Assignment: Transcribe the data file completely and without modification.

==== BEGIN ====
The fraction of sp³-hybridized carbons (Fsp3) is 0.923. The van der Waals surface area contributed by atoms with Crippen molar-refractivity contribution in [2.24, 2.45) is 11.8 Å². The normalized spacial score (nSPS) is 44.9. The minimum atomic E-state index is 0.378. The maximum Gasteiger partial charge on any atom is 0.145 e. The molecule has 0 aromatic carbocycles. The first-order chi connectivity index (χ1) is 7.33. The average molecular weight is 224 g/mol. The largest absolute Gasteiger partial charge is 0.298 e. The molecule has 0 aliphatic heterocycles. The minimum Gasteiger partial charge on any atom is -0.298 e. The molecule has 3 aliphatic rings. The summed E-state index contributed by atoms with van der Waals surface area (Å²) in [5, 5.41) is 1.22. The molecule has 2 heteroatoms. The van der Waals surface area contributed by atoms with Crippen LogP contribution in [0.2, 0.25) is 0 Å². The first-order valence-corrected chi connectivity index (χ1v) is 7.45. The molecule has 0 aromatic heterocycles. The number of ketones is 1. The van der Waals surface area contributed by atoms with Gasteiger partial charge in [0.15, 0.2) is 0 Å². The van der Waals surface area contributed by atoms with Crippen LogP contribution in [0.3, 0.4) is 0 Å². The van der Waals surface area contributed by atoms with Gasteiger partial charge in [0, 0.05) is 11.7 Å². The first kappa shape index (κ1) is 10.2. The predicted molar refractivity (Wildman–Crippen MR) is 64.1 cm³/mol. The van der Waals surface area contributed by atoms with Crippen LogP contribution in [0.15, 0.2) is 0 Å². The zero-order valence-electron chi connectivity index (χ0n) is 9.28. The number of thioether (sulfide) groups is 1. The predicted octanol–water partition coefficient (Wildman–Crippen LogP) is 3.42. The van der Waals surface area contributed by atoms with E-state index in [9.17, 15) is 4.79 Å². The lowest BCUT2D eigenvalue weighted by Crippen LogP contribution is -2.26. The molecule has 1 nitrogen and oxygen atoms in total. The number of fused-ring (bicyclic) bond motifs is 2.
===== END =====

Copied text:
The fraction of sp³-hybridized carbons (Fsp3) is 0.923. The van der Waals surface area contributed by atoms with Crippen molar-refractivity contribution in [2.24, 2.45) is 11.8 Å². The normalized spacial score (nSPS) is 44.9. The minimum atomic E-state index is 0.378. The maximum Gasteiger partial charge on any atom is 0.145 e. The molecule has 0 aromatic carbocycles. The first-order chi connectivity index (χ1) is 7.33. The average molecular weight is 224 g/mol. The largest absolute Gasteiger partial charge is 0.298 e. The molecule has 0 aliphatic heterocycles. The minimum Gasteiger partial charge on any atom is -0.298 e. The molecule has 3 aliphatic rings. The summed E-state index contributed by atoms with van der Waals surface area (Å²) in [5, 5.41) is 1.22. The molecule has 2 heteroatoms. The van der Waals surface area contributed by atoms with Crippen LogP contribution in [0.2, 0.25) is 0 Å². The first-order valence-corrected chi connectivity index (χ1v) is 7.45. The molecule has 0 aromatic heterocycles. The number of ketones is 1. The van der Waals surface area contributed by atoms with Gasteiger partial charge in [0.15, 0.2) is 0 Å². The van der Waals surface area contributed by atoms with Crippen LogP contribution in [0.3, 0.4) is 0 Å². The van der Waals surface area contributed by atoms with Gasteiger partial charge in [0, 0.05) is 11.7 Å². The first kappa shape index (κ1) is 10.2. The predicted molar refractivity (Wildman–Crippen MR) is 64.1 cm³/mol. The van der Waals surface area contributed by atoms with Crippen LogP contribution in [0.15, 0.2) is 0 Å². The zero-order valence-electron chi connectivity index (χ0n) is 9.28. The number of thioether (sulfide) groups is 1. The predicted octanol–water partition coefficient (Wildman–Crippen LogP) is 3.42. The van der Waals surface area contributed by atoms with E-state index in [9.17, 15) is 4.79 Å². The lowest BCUT2D eigenvalue weighted by Crippen LogP contribution is -2.26. The molecule has 1 nitrogen and oxygen atoms in total. The number of fused-ring (bicyclic) bond motifs is 2.